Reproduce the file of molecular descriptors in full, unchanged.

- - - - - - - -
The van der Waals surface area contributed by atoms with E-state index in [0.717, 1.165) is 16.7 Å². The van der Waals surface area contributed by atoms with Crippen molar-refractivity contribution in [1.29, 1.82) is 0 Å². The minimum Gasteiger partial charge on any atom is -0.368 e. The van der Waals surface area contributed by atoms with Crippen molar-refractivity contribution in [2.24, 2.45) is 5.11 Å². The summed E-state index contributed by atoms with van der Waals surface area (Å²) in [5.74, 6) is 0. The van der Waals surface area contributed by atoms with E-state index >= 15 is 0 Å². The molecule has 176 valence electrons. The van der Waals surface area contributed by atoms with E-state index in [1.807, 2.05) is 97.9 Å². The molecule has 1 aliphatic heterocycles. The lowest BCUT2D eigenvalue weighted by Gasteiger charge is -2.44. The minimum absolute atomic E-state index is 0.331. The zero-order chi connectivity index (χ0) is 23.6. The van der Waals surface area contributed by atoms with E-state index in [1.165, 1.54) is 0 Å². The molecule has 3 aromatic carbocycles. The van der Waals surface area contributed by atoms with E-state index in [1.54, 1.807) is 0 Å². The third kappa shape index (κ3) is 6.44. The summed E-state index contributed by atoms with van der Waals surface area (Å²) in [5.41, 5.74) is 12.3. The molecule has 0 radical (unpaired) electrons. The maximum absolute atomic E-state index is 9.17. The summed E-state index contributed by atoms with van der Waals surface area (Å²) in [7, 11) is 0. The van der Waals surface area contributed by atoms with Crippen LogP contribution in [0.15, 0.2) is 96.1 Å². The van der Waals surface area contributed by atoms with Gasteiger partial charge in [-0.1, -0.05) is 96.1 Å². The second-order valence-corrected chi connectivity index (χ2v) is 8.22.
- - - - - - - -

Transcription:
The van der Waals surface area contributed by atoms with E-state index in [0.717, 1.165) is 16.7 Å². The van der Waals surface area contributed by atoms with Crippen molar-refractivity contribution in [1.29, 1.82) is 0 Å². The minimum Gasteiger partial charge on any atom is -0.368 e. The van der Waals surface area contributed by atoms with Crippen molar-refractivity contribution in [2.24, 2.45) is 5.11 Å². The summed E-state index contributed by atoms with van der Waals surface area (Å²) in [5.74, 6) is 0. The van der Waals surface area contributed by atoms with E-state index >= 15 is 0 Å². The molecule has 176 valence electrons. The van der Waals surface area contributed by atoms with E-state index in [1.807, 2.05) is 97.9 Å². The molecule has 1 aliphatic heterocycles. The lowest BCUT2D eigenvalue weighted by Gasteiger charge is -2.44. The minimum absolute atomic E-state index is 0.331. The zero-order chi connectivity index (χ0) is 23.6. The van der Waals surface area contributed by atoms with E-state index in [1.165, 1.54) is 0 Å². The molecule has 3 aromatic carbocycles. The van der Waals surface area contributed by atoms with E-state index in [1.54, 1.807) is 0 Å². The third kappa shape index (κ3) is 6.44. The summed E-state index contributed by atoms with van der Waals surface area (Å²) in [5.41, 5.74) is 12.3. The molecule has 0 radical (unpaired) electrons. The maximum absolute atomic E-state index is 9.17. The summed E-state index contributed by atoms with van der Waals surface area (Å²) in [7, 11) is 0. The van der Waals surface area contributed by atoms with Crippen LogP contribution in [0.15, 0.2) is 96.1 Å². The van der Waals surface area contributed by atoms with Gasteiger partial charge in [-0.1, -0.05) is 96.1 Å². The second-order valence-corrected chi connectivity index (χ2v) is 8.22.